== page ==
December 2014

Ben Franklin famously warned that “you may delay, but time will not, and lost time is never found again.” These words of wisdom appear to be lost on the Illinois state legislature, which recently abolished the ten-year statute of repose for personal injury claims related to asbestos exposure under 735 ILCS 5/13-214. Far from an esoteric legal issue, the amendment has become the front line in the latest battle of the national divide on the issue of tort reform. Some have warned that the Madison County Illinois asbestos docket, already one of the busiest and most plaintiff friendly in the country, will see a wave of new litigation from plaintiffs who missed the deadline to bring suit. The change to the statute however, may not be the seismic shift that some have forecast.

 

The statute in question, commonly known as the “construction statute,” previously held that “no action based upon tort…may be brought against any person for an act or omission of such person in the design, planning, supervision, observation or management of construction, or construction of an improvement to real property after 10 years have elapsed from the time of such act or omission.” The amendment adds a subsection which reads that the limitation does not apply to “an action that is based on personal injury…resulting from the discharge into the environment of asbestos.”

 

This legislative action hasn’t abolished the statute of limitations in all asbestos-related claims. It has only abolished the ten-year statute of repose for claims that fall under the limited ambit of the construction statute. In other words, defendants who are commonly named in asbestos suits won’t likely see a sizeable increase in claims unless they are also involved in the construction industry.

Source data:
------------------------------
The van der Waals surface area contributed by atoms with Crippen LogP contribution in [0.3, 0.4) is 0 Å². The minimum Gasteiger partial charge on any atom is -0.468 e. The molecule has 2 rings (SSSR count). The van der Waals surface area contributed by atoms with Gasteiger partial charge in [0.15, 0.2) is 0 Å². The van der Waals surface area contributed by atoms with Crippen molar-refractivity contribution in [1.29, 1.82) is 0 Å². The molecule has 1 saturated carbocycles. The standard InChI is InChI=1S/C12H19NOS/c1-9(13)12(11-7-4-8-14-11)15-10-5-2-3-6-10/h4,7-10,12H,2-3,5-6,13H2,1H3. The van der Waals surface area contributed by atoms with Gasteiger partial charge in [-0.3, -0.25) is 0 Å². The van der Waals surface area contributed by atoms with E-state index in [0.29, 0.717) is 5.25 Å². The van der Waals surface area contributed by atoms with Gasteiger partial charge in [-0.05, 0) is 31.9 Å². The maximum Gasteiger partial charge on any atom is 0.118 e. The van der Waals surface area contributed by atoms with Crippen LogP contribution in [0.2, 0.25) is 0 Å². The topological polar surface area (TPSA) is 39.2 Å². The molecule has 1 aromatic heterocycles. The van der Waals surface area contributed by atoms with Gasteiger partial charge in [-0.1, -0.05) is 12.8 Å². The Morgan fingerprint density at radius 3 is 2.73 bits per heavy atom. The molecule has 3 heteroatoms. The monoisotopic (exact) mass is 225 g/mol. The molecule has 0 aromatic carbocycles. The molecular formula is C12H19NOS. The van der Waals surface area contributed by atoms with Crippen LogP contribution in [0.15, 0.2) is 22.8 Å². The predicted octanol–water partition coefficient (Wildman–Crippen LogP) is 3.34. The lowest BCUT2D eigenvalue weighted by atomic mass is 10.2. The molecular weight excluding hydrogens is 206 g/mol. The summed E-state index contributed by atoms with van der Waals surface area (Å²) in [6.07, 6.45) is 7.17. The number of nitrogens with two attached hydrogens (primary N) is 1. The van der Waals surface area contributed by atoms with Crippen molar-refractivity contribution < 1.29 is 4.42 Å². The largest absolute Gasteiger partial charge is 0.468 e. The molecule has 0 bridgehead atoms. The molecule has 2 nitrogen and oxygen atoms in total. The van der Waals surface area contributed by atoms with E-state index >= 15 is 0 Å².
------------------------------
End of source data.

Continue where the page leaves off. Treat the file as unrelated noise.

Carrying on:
For those who previously fell under the protection of the statute, however, the change could be as dramatic as advertised. Given the long latency period for many asbestos-related diseases, contractors, engineers and architects were often immune from suit, as some persons exposed to asbestos on a given job site may not discover their condition until well after the 10 year statute of repose had expired. With the amendment, these Defendants may find themselves named in lawsuits as often as manufacturers of asbestos-containing products.  Fortunately for them, many cases filed in Madison County arise out of exposures from other states, and in those cases, the statute will not likely apply.

 

Consistent with the abolition of the statute of repose, the state also recently passed a law reducing civil juries from twelve to six members. This is a shift which generally favors Plaintiffs as smaller groups are more likely to be influenced by emotion or a strong personality in the jury room.

 

Embedded is a link to the American Tort Reform Foundation Judicial Hellholes® Listing.  We’ll be watching to see where Illinois falls on the next list.